Expanding neuroscience with engineering: studying brain waves in former nuclear bunker
August 14, 2021
Dr. Guy Dumont and Dr. John Steeves met as PWIAS Scholars in Residence in 2011 and have since developed a productive and ongoing collaboration. Dr. Dumont is a biomedical engineer interested in studying the brain’s electrical activity, and in particular gamma waves associated with large brain network activity. Gamma wave activity is linked to various cognitive processes, pain perception, and pathologies like depression and even autism. Dr. Steeves is a neuroscientist and expert on repair mechanisms for spinal cord injury.
Together, they designed novel experiments to measure brain waves at the Laboratoire Souterrain à Bas Bruit (LSBB) in the south of France. A former Cold War-era nuclear bunker, LSBB is a unique underground research facility. Its main attraction is a magnetically shielded, vibration-proof research chamber fortified by a two-metre thick wall of reinforced concrete and steel, making the facility ideal for highly complex, delicate experiments, particularly those involving electromagnetic waves.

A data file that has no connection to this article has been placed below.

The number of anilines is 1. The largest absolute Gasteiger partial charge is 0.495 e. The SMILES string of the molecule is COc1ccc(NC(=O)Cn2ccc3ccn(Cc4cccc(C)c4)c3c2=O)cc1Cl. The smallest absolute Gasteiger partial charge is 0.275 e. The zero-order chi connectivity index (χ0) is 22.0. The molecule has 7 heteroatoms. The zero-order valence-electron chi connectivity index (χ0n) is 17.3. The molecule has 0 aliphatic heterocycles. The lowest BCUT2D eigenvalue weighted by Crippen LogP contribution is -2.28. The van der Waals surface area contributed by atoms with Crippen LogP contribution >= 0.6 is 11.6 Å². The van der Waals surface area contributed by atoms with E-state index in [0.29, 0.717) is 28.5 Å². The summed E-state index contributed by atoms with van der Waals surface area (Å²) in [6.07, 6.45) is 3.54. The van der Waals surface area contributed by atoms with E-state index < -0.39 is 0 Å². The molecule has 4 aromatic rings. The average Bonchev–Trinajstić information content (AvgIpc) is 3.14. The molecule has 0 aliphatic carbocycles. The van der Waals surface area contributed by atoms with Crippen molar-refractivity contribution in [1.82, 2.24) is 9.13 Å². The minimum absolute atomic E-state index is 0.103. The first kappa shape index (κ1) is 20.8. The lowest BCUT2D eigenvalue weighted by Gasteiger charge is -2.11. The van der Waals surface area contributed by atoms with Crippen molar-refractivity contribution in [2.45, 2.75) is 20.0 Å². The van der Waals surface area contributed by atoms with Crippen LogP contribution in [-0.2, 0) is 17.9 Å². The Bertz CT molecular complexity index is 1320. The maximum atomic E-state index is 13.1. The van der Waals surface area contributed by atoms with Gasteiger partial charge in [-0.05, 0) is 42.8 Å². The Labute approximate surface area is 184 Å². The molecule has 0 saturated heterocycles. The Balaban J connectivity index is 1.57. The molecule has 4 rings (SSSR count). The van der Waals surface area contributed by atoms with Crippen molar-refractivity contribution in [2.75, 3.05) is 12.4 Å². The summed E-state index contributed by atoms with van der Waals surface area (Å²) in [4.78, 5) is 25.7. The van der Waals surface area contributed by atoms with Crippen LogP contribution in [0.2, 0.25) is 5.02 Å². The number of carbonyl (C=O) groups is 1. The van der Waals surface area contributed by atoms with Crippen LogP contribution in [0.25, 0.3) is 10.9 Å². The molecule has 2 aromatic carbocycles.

Using the LSBB lab for experiments measuring brainwaves and testing electroencephalography (EEG) equipment, Dr. Dumont says, “The EEG results we got were mind-blowing. We had never been able to obtain such clean EEGs in a hospital setting.” Results of the study have been published in three open-access publications. Further experiments at LSBB are planned once COVID-19 restrictions ease.
This scientific collaboration has led to the creation of a joint UBC-CNRS (French National Scientific Research Centre) Laboratoire International Associé (LIA), through an agreement signed in January 2021 by UBC, CNRS and three affiliated French universities.
For more information on the UBC-CNRS agreement, please visit UBC News.
Feature image: Guy Dumont, John Steeves and Catherine Jutzeler (ETH Zürich) at LSBB in 2014